Bob Guccione? Never Heard of Him. You’re in the Milbank Mansion

How does an infamous pornographer’s $59 million mansion turn into a 1919-era townhouse for a Metropolitan Life kingpin?

The unsold 27-room, eight-fireplace expanse at 14-16 East 67th Street has long been known as the Guccione Mansion, titled for the recent tenant who lost his splendiferous house amid bankruptcy troubles.

But when townhouse demigod Paula Del Nunzio of Brown Harris Stevens got the listing last month, she renamed it after the insurance executive Jeremiah Milbank, who helped build it. Her listing begins, “The Milbank Mansion: A New York Monument.”

Will that erase dirty Bob Guccione Sr. from potential buyers’ memories? “It’s not a dirty word,” Ms. Del Nunzio told The Observer. “It’s just that it pigeonholes it into one small little box, when it’s actually so much more than that. That brings to mind something that has nothing to do with the property.”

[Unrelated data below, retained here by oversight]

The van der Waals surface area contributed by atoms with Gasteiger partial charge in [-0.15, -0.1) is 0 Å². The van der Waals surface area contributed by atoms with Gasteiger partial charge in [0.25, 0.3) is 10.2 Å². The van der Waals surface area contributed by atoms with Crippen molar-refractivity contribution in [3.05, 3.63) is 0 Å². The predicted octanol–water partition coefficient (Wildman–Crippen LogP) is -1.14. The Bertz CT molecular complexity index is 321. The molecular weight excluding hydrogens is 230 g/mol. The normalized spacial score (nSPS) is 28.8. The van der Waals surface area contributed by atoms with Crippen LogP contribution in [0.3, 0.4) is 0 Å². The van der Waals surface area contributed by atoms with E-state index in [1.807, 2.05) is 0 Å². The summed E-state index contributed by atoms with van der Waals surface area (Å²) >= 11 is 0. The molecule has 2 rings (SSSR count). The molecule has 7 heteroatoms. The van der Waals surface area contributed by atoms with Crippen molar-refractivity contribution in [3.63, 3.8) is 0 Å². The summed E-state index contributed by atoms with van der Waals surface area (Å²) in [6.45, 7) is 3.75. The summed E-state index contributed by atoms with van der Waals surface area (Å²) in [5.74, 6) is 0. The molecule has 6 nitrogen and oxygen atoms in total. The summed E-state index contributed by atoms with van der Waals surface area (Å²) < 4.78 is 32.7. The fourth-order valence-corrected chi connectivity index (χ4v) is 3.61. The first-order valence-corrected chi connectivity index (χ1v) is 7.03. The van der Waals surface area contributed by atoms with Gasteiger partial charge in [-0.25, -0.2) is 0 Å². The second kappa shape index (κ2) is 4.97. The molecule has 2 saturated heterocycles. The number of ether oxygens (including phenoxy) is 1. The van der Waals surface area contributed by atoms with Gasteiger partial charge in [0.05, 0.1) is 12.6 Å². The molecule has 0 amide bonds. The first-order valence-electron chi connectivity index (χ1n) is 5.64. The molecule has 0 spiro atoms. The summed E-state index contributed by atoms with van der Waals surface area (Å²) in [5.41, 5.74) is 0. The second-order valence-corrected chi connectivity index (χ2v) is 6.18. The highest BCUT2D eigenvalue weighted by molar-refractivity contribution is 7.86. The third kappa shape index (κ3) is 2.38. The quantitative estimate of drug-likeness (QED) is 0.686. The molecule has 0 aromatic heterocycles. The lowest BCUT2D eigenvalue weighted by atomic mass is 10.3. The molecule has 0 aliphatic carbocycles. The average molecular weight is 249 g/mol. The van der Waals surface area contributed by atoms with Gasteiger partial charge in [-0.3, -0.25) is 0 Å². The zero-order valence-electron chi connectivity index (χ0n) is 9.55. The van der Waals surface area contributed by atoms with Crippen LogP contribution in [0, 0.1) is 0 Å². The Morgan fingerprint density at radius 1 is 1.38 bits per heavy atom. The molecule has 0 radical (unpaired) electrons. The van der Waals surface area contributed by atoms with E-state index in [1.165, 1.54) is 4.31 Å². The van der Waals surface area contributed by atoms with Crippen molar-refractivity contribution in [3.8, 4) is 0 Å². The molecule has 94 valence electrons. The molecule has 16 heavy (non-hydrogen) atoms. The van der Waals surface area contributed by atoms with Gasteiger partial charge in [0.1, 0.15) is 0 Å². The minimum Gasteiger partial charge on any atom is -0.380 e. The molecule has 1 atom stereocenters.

(On the other hand, the Guccione touch lingers: On the first floor, for example, is a Roman-style indoor swimming pool.)

But Ms. Del Nunzio knows what she’s doing. “In the past 17 months,” she pointed out, “I’ve sold or closed 17 houses for a total value of $264,040,000.” And if she sells the $59 million Guccione-cum-Milbank Mansion, which the Corcoran Group failed to do, she’ll break the citywide single-sale record she set last year with a $53 million mansion deal nearby.

“Most people could care less who lived there before,” she said. “All they want is the biggest, best house in New York.” Bob Guccione? Never Heard of Him. You’re in the Milbank Mansion